So let me, if I could turn from the half-shekel to the whole question of who counts in our Jewish community? I'm always amazed by the figure that Jews of color represent between 10 and 20 percent of the Jewish community. Let me just take that apart: In 2002, the Institute for Jewish and Community Research Study and the 2000 National Jewish Population Study found that little over 7 percent of America's then 6 million Jews say they are African-American, Asian, Latino/Hispanic, or Native American, or mixed race -- for a total of just under half a million four hundred [and] thirty five thousand. It goes on to say that in the 2000 studies, 120,000 Jewish adults live in the United States say they were born in Latin America, the Middle East, Asia, the Caribbean -- though not including in the Middle East [is] Israel. It is clear that the number of Jews of color is a growing percentage of our Jewish people, including that we often count the 600,000 Sephardic Jews, Jews from the Greater Mediterranean as opposed to the Ashkenazi Jews from Eastern Europe. That 10 percent of the Jewish population of North America are Sephardic Jews, so that's where you get the possibly of 20 percent. This is a huge slice of our Jewish community! So here you have a demographic study that tells us that there is not only potential for growth, but for expansion if we redefine how we understand who we are.
The other recent demographic study that thrills me is the one from Israel, from the Jewish People's Policy Institute, JPPI. Dan Pfefferman was the researcher, and he found demographically that 8 percent of Jewish Israelis identify as Reform Jews, 5 percent of Jewish Israelis identify as Conservative Jews. Together -- I can do that much math, probably that's the extent of my math -- that's 13 percent of Jewish Israelis who say that they are either Reform or Conservative. The total number of Ultra-Orthodox or Haredi Jews in Israel is only 10 percent. That growth, that demographic shift, that census-taking has shown us growth and strength and frankly an incredibly positive and compelling new sense of who we are both in Israel and here in North America.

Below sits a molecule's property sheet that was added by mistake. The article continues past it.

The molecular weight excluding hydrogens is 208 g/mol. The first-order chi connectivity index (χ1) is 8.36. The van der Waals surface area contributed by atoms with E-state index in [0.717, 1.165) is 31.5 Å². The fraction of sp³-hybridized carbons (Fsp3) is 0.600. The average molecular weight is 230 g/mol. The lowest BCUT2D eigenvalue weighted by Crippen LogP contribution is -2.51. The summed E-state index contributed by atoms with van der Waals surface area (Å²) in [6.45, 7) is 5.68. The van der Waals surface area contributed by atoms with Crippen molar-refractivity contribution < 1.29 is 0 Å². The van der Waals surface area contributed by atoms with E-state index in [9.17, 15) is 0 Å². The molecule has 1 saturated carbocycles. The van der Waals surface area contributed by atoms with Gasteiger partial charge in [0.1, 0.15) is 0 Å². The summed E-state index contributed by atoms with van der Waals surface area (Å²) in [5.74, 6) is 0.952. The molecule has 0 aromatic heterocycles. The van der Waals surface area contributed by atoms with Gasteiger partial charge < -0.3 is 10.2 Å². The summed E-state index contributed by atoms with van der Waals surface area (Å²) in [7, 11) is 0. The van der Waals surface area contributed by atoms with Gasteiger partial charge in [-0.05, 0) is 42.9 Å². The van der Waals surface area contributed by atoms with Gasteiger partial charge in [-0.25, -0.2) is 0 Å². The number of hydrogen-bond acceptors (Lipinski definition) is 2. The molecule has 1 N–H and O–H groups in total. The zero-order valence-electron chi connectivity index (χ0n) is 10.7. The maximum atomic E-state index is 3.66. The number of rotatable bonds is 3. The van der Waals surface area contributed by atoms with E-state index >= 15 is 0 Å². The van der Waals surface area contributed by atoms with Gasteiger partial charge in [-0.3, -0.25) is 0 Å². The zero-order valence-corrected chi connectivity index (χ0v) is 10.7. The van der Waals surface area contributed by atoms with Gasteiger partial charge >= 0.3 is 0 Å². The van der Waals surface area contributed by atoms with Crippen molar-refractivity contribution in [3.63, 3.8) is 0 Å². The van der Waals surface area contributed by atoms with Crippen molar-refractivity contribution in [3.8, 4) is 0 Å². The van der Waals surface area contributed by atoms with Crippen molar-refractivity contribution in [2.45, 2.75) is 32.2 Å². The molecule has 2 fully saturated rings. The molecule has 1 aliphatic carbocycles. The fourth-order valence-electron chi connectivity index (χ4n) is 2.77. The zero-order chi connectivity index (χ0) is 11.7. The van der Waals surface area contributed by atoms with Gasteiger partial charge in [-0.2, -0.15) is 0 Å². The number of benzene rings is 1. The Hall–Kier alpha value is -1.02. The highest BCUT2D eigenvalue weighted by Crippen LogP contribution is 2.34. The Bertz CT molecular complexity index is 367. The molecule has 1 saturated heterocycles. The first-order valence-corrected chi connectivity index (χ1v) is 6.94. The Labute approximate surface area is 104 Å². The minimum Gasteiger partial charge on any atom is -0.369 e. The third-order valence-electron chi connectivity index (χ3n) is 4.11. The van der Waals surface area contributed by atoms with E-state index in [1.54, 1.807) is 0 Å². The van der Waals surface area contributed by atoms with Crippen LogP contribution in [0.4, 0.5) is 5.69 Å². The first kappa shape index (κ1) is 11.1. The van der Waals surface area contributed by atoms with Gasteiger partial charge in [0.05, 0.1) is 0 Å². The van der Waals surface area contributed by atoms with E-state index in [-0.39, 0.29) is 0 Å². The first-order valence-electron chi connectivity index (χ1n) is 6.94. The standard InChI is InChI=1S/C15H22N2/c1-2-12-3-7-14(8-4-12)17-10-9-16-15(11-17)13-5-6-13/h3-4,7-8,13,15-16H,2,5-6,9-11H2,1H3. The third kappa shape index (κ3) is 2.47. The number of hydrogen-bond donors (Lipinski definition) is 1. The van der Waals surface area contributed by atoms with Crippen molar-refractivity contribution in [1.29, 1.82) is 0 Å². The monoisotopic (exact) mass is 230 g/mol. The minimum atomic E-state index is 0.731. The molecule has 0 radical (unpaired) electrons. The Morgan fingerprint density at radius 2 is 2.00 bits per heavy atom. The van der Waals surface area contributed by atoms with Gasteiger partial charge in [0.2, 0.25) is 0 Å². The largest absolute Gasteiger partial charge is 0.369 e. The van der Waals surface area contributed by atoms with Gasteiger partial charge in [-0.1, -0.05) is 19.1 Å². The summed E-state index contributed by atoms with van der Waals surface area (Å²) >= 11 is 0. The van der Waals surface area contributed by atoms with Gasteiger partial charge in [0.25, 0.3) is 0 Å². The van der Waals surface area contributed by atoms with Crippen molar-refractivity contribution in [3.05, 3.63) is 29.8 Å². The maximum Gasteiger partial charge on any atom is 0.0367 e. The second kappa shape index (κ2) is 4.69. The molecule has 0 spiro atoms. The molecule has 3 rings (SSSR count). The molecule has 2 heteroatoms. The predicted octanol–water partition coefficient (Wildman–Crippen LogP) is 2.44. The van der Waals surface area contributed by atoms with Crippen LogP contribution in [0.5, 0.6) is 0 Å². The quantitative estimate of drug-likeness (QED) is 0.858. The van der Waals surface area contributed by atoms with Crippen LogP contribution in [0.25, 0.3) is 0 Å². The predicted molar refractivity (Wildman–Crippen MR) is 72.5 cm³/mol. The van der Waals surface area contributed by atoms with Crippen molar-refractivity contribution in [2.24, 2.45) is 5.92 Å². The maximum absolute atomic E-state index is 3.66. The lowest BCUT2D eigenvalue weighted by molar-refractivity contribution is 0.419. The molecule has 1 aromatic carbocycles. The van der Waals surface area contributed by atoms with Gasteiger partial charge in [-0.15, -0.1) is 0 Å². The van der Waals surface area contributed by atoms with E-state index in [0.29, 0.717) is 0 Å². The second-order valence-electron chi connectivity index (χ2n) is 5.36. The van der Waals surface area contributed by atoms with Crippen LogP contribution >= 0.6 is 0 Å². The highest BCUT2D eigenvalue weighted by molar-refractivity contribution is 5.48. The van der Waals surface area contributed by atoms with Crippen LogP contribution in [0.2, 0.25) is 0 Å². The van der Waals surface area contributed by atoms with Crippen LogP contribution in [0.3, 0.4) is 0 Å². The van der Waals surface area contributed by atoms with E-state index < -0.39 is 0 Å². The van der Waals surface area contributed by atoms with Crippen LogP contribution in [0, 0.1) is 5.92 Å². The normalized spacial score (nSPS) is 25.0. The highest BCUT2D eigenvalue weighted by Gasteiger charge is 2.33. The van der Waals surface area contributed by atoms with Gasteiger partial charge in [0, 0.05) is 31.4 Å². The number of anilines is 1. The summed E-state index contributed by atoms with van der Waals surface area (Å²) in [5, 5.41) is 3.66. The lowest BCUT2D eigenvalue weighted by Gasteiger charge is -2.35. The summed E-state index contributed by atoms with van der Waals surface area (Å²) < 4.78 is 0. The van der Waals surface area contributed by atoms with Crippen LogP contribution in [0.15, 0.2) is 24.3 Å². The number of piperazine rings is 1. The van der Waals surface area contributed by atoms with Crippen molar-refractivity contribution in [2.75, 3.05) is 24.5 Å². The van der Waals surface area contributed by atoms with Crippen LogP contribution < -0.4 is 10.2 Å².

So here's the work. You know the idea of having to contribute half a shekel to be counted in the Jewish community does kind of say that, there's no freebee. We talk about the wonderful Birthright [trip],which is paid for by philanthropists, by federations, by the government of Israel. Is this teaching from Exodus reminding us that there's no free way to be part of the Jewish community? No, I think it's saying something more profound. I think it's saying that every one of us counts, and we count especially when we give our unique talents, ideas, commitments, and bring our unique heritage -- whether that is from African-American, or Asian, or Middle Eastern, or from Latin America, that we bring the riches and we contribute that to the well-being and the strength of our people. And when we count our people that way, we have something very, very powerful. And we will always remember Rabbi Meshulam Zusha's teaching that the way you most powerfully count is when we are reminded and very clear about our purpose in life and as a member of this Jewish people. So let's grow in purpose and clarity. Let's grow in numbers. Let's grow in our diversity. And let's lift up everyone's head as we go forward into a brighter Jewish tomorrow.
[URJ Outro:] Thanks for joining us for this week's episode of "On the Other Hand: Ten Minutes of Torah." If you liked what you heard today, and we hope you did, you can find new episodes each week at ReformJudaism.org and on Apple Podcasts, where we would love for you to rate and review us. And you can visit ReformJudaism.org to learn more about all aspects of Judaism, including rituals, culture, holidays, and more. "On the Other Hand: Ten Minutes of Torah" is a project of the Union for Reform Judaism, a leading voice in the discussion of modern Jewish life.
Until next week -- l'hitraot!